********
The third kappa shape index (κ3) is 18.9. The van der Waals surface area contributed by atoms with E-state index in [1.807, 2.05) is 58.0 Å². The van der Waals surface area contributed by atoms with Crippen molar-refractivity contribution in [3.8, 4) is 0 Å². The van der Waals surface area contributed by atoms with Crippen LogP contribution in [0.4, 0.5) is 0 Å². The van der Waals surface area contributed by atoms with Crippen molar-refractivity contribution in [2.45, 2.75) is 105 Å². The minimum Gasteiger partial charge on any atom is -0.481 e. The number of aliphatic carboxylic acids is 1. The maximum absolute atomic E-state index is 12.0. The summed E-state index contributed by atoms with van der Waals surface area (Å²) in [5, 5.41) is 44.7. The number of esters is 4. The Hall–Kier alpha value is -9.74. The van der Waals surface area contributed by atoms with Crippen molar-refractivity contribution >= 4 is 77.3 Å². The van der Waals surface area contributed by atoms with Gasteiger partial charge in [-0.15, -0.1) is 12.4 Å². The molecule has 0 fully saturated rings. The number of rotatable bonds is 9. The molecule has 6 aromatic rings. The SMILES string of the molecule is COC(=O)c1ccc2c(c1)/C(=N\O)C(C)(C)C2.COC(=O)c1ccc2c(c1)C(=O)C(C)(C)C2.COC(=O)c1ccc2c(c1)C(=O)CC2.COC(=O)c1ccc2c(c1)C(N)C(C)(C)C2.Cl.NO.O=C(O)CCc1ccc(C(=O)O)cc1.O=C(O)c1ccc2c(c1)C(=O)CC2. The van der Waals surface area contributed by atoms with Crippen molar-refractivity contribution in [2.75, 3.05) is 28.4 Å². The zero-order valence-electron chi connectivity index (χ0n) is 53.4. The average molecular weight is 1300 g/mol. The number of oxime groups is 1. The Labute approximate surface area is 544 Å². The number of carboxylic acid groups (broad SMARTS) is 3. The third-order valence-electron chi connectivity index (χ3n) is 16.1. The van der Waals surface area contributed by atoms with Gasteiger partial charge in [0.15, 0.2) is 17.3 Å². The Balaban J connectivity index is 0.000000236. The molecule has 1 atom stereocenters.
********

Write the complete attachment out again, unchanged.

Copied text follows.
The third kappa shape index (κ3) is 18.9. The van der Waals surface area contributed by atoms with E-state index in [1.807, 2.05) is 58.0 Å². The van der Waals surface area contributed by atoms with Crippen molar-refractivity contribution in [3.8, 4) is 0 Å². The van der Waals surface area contributed by atoms with Crippen LogP contribution in [0.4, 0.5) is 0 Å². The van der Waals surface area contributed by atoms with Crippen molar-refractivity contribution in [2.45, 2.75) is 105 Å². The minimum Gasteiger partial charge on any atom is -0.481 e. The number of aliphatic carboxylic acids is 1. The maximum absolute atomic E-state index is 12.0. The summed E-state index contributed by atoms with van der Waals surface area (Å²) in [5, 5.41) is 44.7. The number of esters is 4. The Hall–Kier alpha value is -9.74. The van der Waals surface area contributed by atoms with Crippen molar-refractivity contribution >= 4 is 77.3 Å². The van der Waals surface area contributed by atoms with Gasteiger partial charge in [-0.15, -0.1) is 12.4 Å². The molecule has 0 fully saturated rings. The number of rotatable bonds is 9. The molecule has 6 aromatic rings. The SMILES string of the molecule is COC(=O)c1ccc2c(c1)/C(=N\O)C(C)(C)C2.COC(=O)c1ccc2c(c1)C(=O)C(C)(C)C2.COC(=O)c1ccc2c(c1)C(=O)CC2.COC(=O)c1ccc2c(c1)C(N)C(C)(C)C2.Cl.NO.O=C(O)CCc1ccc(C(=O)O)cc1.O=C(O)c1ccc2c(c1)C(=O)CC2. The van der Waals surface area contributed by atoms with Crippen molar-refractivity contribution in [2.75, 3.05) is 28.4 Å². The zero-order valence-electron chi connectivity index (χ0n) is 53.4. The average molecular weight is 1300 g/mol. The number of oxime groups is 1. The Labute approximate surface area is 544 Å². The number of carboxylic acid groups (broad SMARTS) is 3. The third-order valence-electron chi connectivity index (χ3n) is 16.1. The van der Waals surface area contributed by atoms with Gasteiger partial charge in [0.15, 0.2) is 17.3 Å². The Balaban J connectivity index is 0.000000236. The molecule has 1 atom stereocenters.